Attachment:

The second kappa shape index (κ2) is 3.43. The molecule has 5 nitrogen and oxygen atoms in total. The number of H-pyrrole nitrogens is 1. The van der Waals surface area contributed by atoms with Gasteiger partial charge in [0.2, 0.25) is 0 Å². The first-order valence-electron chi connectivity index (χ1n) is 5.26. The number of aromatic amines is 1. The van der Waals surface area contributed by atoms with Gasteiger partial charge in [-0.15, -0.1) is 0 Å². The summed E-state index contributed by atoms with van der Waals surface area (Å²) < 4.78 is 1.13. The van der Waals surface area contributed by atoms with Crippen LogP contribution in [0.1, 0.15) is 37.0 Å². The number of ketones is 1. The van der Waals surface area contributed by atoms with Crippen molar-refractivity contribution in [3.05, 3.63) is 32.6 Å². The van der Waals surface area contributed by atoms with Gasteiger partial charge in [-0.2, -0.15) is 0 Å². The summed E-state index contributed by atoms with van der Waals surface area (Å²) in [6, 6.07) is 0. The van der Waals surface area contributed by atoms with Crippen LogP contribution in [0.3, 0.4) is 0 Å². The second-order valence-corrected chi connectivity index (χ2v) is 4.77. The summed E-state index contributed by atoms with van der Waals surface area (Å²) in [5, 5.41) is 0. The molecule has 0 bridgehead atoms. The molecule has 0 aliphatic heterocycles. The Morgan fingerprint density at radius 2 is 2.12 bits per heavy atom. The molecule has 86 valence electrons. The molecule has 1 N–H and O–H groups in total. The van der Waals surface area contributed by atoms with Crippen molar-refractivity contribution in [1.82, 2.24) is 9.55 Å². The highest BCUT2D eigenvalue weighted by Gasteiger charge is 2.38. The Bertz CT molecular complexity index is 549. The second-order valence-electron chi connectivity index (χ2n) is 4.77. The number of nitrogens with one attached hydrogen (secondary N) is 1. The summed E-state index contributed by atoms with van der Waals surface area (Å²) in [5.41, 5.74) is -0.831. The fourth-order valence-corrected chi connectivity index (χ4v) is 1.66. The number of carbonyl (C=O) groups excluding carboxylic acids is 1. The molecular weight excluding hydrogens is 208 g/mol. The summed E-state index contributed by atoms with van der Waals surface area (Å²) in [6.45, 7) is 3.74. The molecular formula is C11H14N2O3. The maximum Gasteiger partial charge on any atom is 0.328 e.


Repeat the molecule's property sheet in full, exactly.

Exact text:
The second kappa shape index (κ2) is 3.43. The molecule has 5 nitrogen and oxygen atoms in total. The number of H-pyrrole nitrogens is 1. The van der Waals surface area contributed by atoms with Gasteiger partial charge in [0.2, 0.25) is 0 Å². The first-order valence-electron chi connectivity index (χ1n) is 5.26. The number of aromatic amines is 1. The van der Waals surface area contributed by atoms with Gasteiger partial charge in [-0.15, -0.1) is 0 Å². The summed E-state index contributed by atoms with van der Waals surface area (Å²) < 4.78 is 1.13. The van der Waals surface area contributed by atoms with Crippen LogP contribution in [0.1, 0.15) is 37.0 Å². The number of ketones is 1. The van der Waals surface area contributed by atoms with Crippen molar-refractivity contribution in [3.05, 3.63) is 32.6 Å². The van der Waals surface area contributed by atoms with Gasteiger partial charge in [-0.2, -0.15) is 0 Å². The summed E-state index contributed by atoms with van der Waals surface area (Å²) in [6, 6.07) is 0. The van der Waals surface area contributed by atoms with Crippen LogP contribution in [0.3, 0.4) is 0 Å². The second-order valence-corrected chi connectivity index (χ2v) is 4.77. The summed E-state index contributed by atoms with van der Waals surface area (Å²) in [5, 5.41) is 0. The molecule has 0 bridgehead atoms. The molecule has 0 aliphatic heterocycles. The Morgan fingerprint density at radius 2 is 2.12 bits per heavy atom. The molecule has 86 valence electrons. The molecule has 1 N–H and O–H groups in total. The van der Waals surface area contributed by atoms with Crippen molar-refractivity contribution in [1.82, 2.24) is 9.55 Å². The highest BCUT2D eigenvalue weighted by Gasteiger charge is 2.38. The Bertz CT molecular complexity index is 549. The second-order valence-electron chi connectivity index (χ2n) is 4.77. The number of nitrogens with one attached hydrogen (secondary N) is 1. The summed E-state index contributed by atoms with van der Waals surface area (Å²) in [5.41, 5.74) is -0.831. The fourth-order valence-corrected chi connectivity index (χ4v) is 1.66. The number of carbonyl (C=O) groups excluding carboxylic acids is 1. The molecular weight excluding hydrogens is 208 g/mol. The summed E-state index contributed by atoms with van der Waals surface area (Å²) in [6.45, 7) is 3.74. The molecular formula is C11H14N2O3. The maximum Gasteiger partial charge on any atom is 0.328 e.